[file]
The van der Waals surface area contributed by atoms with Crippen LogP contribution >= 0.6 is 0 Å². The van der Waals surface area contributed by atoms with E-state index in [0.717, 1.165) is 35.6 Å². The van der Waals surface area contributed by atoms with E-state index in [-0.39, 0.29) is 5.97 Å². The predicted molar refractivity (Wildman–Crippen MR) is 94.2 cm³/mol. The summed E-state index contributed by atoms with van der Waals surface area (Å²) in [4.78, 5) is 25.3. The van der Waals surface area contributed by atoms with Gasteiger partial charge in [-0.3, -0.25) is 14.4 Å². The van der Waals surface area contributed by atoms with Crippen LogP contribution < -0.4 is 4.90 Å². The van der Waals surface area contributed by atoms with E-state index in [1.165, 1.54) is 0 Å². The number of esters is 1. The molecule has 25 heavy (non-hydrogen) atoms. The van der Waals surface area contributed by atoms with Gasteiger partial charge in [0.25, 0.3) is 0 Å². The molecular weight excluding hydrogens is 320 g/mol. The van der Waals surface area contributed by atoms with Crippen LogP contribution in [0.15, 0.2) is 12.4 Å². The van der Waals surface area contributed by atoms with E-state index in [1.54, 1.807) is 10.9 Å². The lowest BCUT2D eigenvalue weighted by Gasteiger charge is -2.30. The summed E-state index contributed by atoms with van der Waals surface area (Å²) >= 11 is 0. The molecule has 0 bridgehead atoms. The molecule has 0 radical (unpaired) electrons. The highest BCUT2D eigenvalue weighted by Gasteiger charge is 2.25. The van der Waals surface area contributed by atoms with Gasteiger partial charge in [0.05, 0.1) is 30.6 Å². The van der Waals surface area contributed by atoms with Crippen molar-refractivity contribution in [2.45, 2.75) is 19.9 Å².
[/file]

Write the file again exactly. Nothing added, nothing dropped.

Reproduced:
The van der Waals surface area contributed by atoms with Crippen LogP contribution >= 0.6 is 0 Å². The van der Waals surface area contributed by atoms with E-state index in [0.717, 1.165) is 35.6 Å². The van der Waals surface area contributed by atoms with E-state index in [-0.39, 0.29) is 5.97 Å². The predicted molar refractivity (Wildman–Crippen MR) is 94.2 cm³/mol. The summed E-state index contributed by atoms with van der Waals surface area (Å²) in [4.78, 5) is 25.3. The van der Waals surface area contributed by atoms with Gasteiger partial charge in [-0.3, -0.25) is 14.4 Å². The van der Waals surface area contributed by atoms with Crippen LogP contribution < -0.4 is 4.90 Å². The van der Waals surface area contributed by atoms with E-state index in [1.165, 1.54) is 0 Å². The number of esters is 1. The molecule has 25 heavy (non-hydrogen) atoms. The van der Waals surface area contributed by atoms with Gasteiger partial charge in [0.25, 0.3) is 0 Å². The molecular weight excluding hydrogens is 320 g/mol. The van der Waals surface area contributed by atoms with Crippen LogP contribution in [0.15, 0.2) is 12.4 Å². The van der Waals surface area contributed by atoms with E-state index in [1.54, 1.807) is 10.9 Å². The lowest BCUT2D eigenvalue weighted by Gasteiger charge is -2.30. The summed E-state index contributed by atoms with van der Waals surface area (Å²) >= 11 is 0. The molecule has 0 bridgehead atoms. The molecule has 0 radical (unpaired) electrons. The highest BCUT2D eigenvalue weighted by Gasteiger charge is 2.25. The van der Waals surface area contributed by atoms with Gasteiger partial charge in [0.05, 0.1) is 30.6 Å². The van der Waals surface area contributed by atoms with Crippen molar-refractivity contribution in [2.45, 2.75) is 19.9 Å².